When it came out in 1998, the Jim Carrey-led “The Truman Show” was ahead of its time in its depiction of the exploitative powers of reality television. But the film may have unintentionally achieved another big milestone: It’s the perfect film about lucid dreaming.
Lucid dreaming refers to a state of dreaming in which the dreamer becomes aware that he’s dreaming. Armed with this knowledge, he can then manipulate the dreaming world as he sees fit. One study suggests that 60 percent of people have had at least one lucid dream in their lives. However, to gain command of the skill on a regular basis requires quite a bit of practice (and is the subject of much debate).
But according to lucid dreaming expert Robert Waggoner, author of amongst other books “Lucid Dreaming: Gateway to the Inner Self,” “The Truman Show” shows a person becoming increasingly aware that he’s living a staged reality. As such, it's something all aspiring lucid dreamers should study.
“It's a great metaphor about lucid dreaming,” says Waggoner. “Throughout the [film], Truman is realizing that something’s wrong here. He can’t quite put it together until the end of the movie, and that’s when he wakes up and realizes that things are wrong, and that’s what occurs in a lucid dream.
“You have these little clues in the dream state that something’s not right, until finally you wake up and go, ‘Wait a second, this is a dream,’” Waggoner adds.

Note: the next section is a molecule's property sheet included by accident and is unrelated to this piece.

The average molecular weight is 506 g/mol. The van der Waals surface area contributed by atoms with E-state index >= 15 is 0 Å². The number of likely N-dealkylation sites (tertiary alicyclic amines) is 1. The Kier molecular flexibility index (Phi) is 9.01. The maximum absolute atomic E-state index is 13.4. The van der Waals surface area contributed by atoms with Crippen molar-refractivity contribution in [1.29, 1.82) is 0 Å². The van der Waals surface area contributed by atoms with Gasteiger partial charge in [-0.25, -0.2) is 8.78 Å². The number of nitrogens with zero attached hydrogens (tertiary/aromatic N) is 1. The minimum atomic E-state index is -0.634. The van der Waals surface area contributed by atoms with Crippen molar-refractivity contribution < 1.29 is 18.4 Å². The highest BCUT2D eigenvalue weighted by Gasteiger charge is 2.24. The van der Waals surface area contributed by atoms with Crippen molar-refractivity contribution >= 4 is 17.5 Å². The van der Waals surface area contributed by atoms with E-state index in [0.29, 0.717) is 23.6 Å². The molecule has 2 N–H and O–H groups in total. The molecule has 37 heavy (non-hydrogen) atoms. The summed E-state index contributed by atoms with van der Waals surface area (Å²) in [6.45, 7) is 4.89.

In the film, Truman sees a TV camera plummet from the sky and he accidently overhears a conversation between two producers, which help "wake" him up to the dreamlike state of his existence. Lucid dreamers, similarly, train themselves to recognize signs that they are awake and signs that they are dreaming.
“What I like about [the film] is that Truman is kind of like the true man,” Waggoner says. “The true man is trying to wake up, but society or industry has conspired against him. And so oftentimes, that’s what lucid dreaming is like. We go through five or six dreams each night, and never question the nature of our experience, even when it’s fantastic.“
Waggoner adds that the film, at its heart, is about examining the assumptions and coming to the realization that things are not what they seem.
"That's what brings about lucid dreaming — the critical awareness, where you go 'Wait a second, this can't be true. This must be a dream,'" he says. "That's what I love about 'The Truman Show'"